Manuscripts for the EiE Research Section should be 9,000 words or less, including footnotes and references. Manuscripts for the EiE Field Notes Section should be 4,000 words or less, including footnotes and references. Manuscripts must have a 200-word abstract. Acronyms and abbreviations should be written out at first mention in the text—for example, United Nations (UN). Only manuscripts written in English are acceptable.
When citing their own work, authors should first, cite sparingly: please do not over cite; and second, follow the same citation guidelines as you would for work by any other author. The manuscript should not list the author’s identification or affiliation, references to donors, organizations, or acknowledgements.
Please ensure that your submission complies with these guidelines. Otherwise, your submission may not be received or processed by the Editorial Office.
Book reviews offer important insights on recently published or upcoming books on EiE that attempt to clarify, contribute to the evidence base, and/or develop the field.
Please share your new book (published within the last 2 years) with the Journal on Education in Emergencies. Books should focus on one or more dimensions of EiE. Kindly send books for review consideration to the Book Reviews Editor:
New York University
246 Greene St., Rm 306W
New York, New York 10003 USA
The Book Review Editor seeks individuals well qualified by research interests and publications to review books in their areas of expertise. JEIE does not accept unsolicited reviews. If you are interested in being considered as a reviewer, kindly express your interest along with your CV to email@example.com.
Thank you for agreeing to review for the Journal on Education in Emergencies. Our conventions are as follows:
Please head the review as follows:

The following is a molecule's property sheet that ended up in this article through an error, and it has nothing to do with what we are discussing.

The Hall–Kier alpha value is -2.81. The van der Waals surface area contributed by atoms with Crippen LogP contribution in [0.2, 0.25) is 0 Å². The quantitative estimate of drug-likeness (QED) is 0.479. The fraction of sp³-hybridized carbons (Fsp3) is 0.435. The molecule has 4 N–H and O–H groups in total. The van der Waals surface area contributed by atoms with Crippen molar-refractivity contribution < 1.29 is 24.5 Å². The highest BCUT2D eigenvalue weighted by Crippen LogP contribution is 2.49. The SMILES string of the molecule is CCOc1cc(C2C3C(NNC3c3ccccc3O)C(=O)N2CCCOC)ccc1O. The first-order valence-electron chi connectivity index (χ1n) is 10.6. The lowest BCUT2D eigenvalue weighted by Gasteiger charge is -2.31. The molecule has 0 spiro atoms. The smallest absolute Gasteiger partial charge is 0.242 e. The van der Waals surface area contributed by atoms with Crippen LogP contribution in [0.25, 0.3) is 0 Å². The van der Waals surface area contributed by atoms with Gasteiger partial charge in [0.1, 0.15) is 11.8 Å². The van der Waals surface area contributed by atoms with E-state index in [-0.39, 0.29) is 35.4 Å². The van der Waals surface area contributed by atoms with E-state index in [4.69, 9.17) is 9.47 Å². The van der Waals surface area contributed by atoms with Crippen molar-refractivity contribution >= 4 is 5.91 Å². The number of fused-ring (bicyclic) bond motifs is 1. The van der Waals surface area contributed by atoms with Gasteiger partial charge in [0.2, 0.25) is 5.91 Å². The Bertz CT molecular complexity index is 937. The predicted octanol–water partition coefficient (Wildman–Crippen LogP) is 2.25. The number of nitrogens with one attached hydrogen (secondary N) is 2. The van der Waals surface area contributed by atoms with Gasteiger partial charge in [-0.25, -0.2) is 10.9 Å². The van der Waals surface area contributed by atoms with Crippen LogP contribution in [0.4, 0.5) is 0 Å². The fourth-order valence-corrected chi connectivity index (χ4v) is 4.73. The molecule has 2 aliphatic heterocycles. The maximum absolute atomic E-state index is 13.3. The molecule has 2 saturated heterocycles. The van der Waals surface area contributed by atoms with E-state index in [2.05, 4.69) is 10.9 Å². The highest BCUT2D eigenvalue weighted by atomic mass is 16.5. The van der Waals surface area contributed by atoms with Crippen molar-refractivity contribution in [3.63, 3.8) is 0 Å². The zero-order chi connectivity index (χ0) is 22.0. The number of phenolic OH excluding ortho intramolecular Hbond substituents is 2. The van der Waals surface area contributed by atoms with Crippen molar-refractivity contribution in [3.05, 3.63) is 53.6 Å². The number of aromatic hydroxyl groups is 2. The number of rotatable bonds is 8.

The Outcast Majority: War, Development, and Youth in Africa by Marc Sommers.
Athens, Georgia: University of Georgia Press, 2015. ix + 248 pages
$74.95 (HARDCOVER), $26.95 (PAPER)
Please end the review in this way:
New York University
The views expressed here are the author’s and do not
represent New York University.
For permission to reuse, please contact firstname.lastname@example.org.
We are grateful for your time, effort, and expertise in writing this book review. Kindly consider these tips as you prepare your submission.
The Journal on Education in Emergencies follows The Chicago Manual of Style, 16th edition. References to books and articles must be identified within the text by the author's last name, year of publication and page number, where appropriate. If the author’s name appears within the text, cite thus: Pollan (2006). If the author’s name does not appear in the text, cite thus: (Pollan 2006). If you use a quote or cite a specific reference, please use page numbers: (Pollan 2006, 20). Click here for more information and guidance on references.
“Offer your readers vigorous, concise prose in an active voice. Choose vivid verbs and expressions that clearly communicate your meaning. Avoid using…'insider' jargon… Weak and extraneous prose detract from the strength of your argument. Scrutinize your draft for potential deletions, such as expressions, sentences, and paragraphs whose absence would not harm the argument or would help it to stand out more prominently. Prime candidates are complex constructions where simpler phrasing would do, distractions from the main line of argument, and excessive repetition. Rare is the manuscript that cannot be improved with tightening.” (IO, Guidelines for Contributors, 2012)
The following publications provide helpful guidance on how to improve your writing:
• On Writing Well, William Zinsser
• The Elements of Style, William Strunk and E. B. White
• The Careful Writer, Theodore M. Bernstein